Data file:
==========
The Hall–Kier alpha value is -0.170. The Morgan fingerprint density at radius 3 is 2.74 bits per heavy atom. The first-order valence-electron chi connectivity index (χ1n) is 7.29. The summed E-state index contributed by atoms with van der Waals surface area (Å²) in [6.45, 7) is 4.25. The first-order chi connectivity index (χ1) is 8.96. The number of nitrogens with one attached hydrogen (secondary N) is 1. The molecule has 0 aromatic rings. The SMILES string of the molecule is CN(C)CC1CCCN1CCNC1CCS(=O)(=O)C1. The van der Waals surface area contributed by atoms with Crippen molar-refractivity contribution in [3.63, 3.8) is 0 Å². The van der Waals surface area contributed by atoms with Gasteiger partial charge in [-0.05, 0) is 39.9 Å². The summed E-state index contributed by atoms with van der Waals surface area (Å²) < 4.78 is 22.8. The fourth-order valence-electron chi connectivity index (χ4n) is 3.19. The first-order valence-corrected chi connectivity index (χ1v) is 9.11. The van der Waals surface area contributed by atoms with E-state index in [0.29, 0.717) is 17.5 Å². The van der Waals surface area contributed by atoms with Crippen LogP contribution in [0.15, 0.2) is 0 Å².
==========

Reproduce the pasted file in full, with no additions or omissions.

The Hall–Kier alpha value is -0.170. The Morgan fingerprint density at radius 3 is 2.74 bits per heavy atom. The first-order valence-electron chi connectivity index (χ1n) is 7.29. The summed E-state index contributed by atoms with van der Waals surface area (Å²) in [6.45, 7) is 4.25. The first-order chi connectivity index (χ1) is 8.96. The number of nitrogens with one attached hydrogen (secondary N) is 1. The molecule has 0 aromatic rings. The SMILES string of the molecule is CN(C)CC1CCCN1CCNC1CCS(=O)(=O)C1. The van der Waals surface area contributed by atoms with Crippen molar-refractivity contribution in [3.63, 3.8) is 0 Å². The van der Waals surface area contributed by atoms with Gasteiger partial charge in [-0.05, 0) is 39.9 Å². The summed E-state index contributed by atoms with van der Waals surface area (Å²) < 4.78 is 22.8. The fourth-order valence-electron chi connectivity index (χ4n) is 3.19. The first-order valence-corrected chi connectivity index (χ1v) is 9.11. The van der Waals surface area contributed by atoms with E-state index in [0.29, 0.717) is 17.5 Å². The van der Waals surface area contributed by atoms with Crippen LogP contribution in [0.15, 0.2) is 0 Å².